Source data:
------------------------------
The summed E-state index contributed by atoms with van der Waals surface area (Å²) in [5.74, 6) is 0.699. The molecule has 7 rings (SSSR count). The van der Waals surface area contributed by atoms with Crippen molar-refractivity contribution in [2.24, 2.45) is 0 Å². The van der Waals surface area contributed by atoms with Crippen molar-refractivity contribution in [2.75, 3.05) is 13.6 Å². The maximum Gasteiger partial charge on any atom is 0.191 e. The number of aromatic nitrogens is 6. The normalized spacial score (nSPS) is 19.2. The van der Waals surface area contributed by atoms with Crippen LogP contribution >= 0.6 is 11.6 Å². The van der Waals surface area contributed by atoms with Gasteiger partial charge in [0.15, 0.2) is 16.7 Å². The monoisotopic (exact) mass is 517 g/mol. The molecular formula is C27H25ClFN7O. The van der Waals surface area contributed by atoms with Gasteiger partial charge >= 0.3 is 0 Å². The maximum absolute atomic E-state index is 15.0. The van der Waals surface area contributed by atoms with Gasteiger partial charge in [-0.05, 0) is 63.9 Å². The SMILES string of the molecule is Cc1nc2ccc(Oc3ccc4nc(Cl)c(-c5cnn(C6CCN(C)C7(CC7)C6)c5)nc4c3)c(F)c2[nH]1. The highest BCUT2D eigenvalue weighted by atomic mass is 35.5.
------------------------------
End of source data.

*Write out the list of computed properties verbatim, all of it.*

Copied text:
The summed E-state index contributed by atoms with van der Waals surface area (Å²) in [5.74, 6) is 0.699. The molecule has 7 rings (SSSR count). The van der Waals surface area contributed by atoms with Crippen molar-refractivity contribution in [2.24, 2.45) is 0 Å². The van der Waals surface area contributed by atoms with Crippen molar-refractivity contribution in [2.75, 3.05) is 13.6 Å². The maximum Gasteiger partial charge on any atom is 0.191 e. The number of aromatic nitrogens is 6. The normalized spacial score (nSPS) is 19.2. The van der Waals surface area contributed by atoms with Crippen LogP contribution >= 0.6 is 11.6 Å². The van der Waals surface area contributed by atoms with Gasteiger partial charge in [0.15, 0.2) is 16.7 Å². The monoisotopic (exact) mass is 517 g/mol. The molecular formula is C27H25ClFN7O. The van der Waals surface area contributed by atoms with Gasteiger partial charge >= 0.3 is 0 Å². The maximum absolute atomic E-state index is 15.0. The van der Waals surface area contributed by atoms with Gasteiger partial charge in [-0.05, 0) is 63.9 Å². The SMILES string of the molecule is Cc1nc2ccc(Oc3ccc4nc(Cl)c(-c5cnn(C6CCN(C)C7(CC7)C6)c5)nc4c3)c(F)c2[nH]1. The highest BCUT2D eigenvalue weighted by atomic mass is 35.5.